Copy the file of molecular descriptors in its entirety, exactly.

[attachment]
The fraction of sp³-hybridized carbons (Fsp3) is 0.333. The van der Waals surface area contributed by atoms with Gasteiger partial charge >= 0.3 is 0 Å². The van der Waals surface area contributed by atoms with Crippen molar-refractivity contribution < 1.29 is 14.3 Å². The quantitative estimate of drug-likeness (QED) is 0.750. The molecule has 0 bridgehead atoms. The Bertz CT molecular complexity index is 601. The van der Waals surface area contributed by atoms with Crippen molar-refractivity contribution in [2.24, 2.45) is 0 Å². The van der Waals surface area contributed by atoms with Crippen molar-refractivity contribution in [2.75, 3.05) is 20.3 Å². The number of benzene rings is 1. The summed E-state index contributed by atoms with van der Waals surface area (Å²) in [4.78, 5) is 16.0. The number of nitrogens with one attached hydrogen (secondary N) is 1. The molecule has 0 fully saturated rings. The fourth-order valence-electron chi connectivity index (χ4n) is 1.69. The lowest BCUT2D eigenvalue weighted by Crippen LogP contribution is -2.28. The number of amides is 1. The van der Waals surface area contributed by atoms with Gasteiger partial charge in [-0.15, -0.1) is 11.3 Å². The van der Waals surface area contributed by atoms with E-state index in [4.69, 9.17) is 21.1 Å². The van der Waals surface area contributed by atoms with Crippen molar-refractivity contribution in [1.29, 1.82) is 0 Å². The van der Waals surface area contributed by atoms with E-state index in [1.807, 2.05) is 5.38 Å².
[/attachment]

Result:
The fraction of sp³-hybridized carbons (Fsp3) is 0.333. The van der Waals surface area contributed by atoms with Gasteiger partial charge >= 0.3 is 0 Å². The van der Waals surface area contributed by atoms with Crippen molar-refractivity contribution < 1.29 is 14.3 Å². The quantitative estimate of drug-likeness (QED) is 0.750. The molecule has 0 bridgehead atoms. The Bertz CT molecular complexity index is 601. The van der Waals surface area contributed by atoms with Crippen molar-refractivity contribution in [2.24, 2.45) is 0 Å². The van der Waals surface area contributed by atoms with Crippen molar-refractivity contribution in [2.75, 3.05) is 20.3 Å². The number of benzene rings is 1. The summed E-state index contributed by atoms with van der Waals surface area (Å²) in [4.78, 5) is 16.0. The number of nitrogens with one attached hydrogen (secondary N) is 1. The molecule has 0 fully saturated rings. The fourth-order valence-electron chi connectivity index (χ4n) is 1.69. The lowest BCUT2D eigenvalue weighted by Crippen LogP contribution is -2.28. The number of amides is 1. The van der Waals surface area contributed by atoms with Gasteiger partial charge in [-0.15, -0.1) is 11.3 Å². The van der Waals surface area contributed by atoms with E-state index in [4.69, 9.17) is 21.1 Å². The van der Waals surface area contributed by atoms with Crippen molar-refractivity contribution in [1.29, 1.82) is 0 Å². The van der Waals surface area contributed by atoms with E-state index in [1.807, 2.05) is 5.38 Å².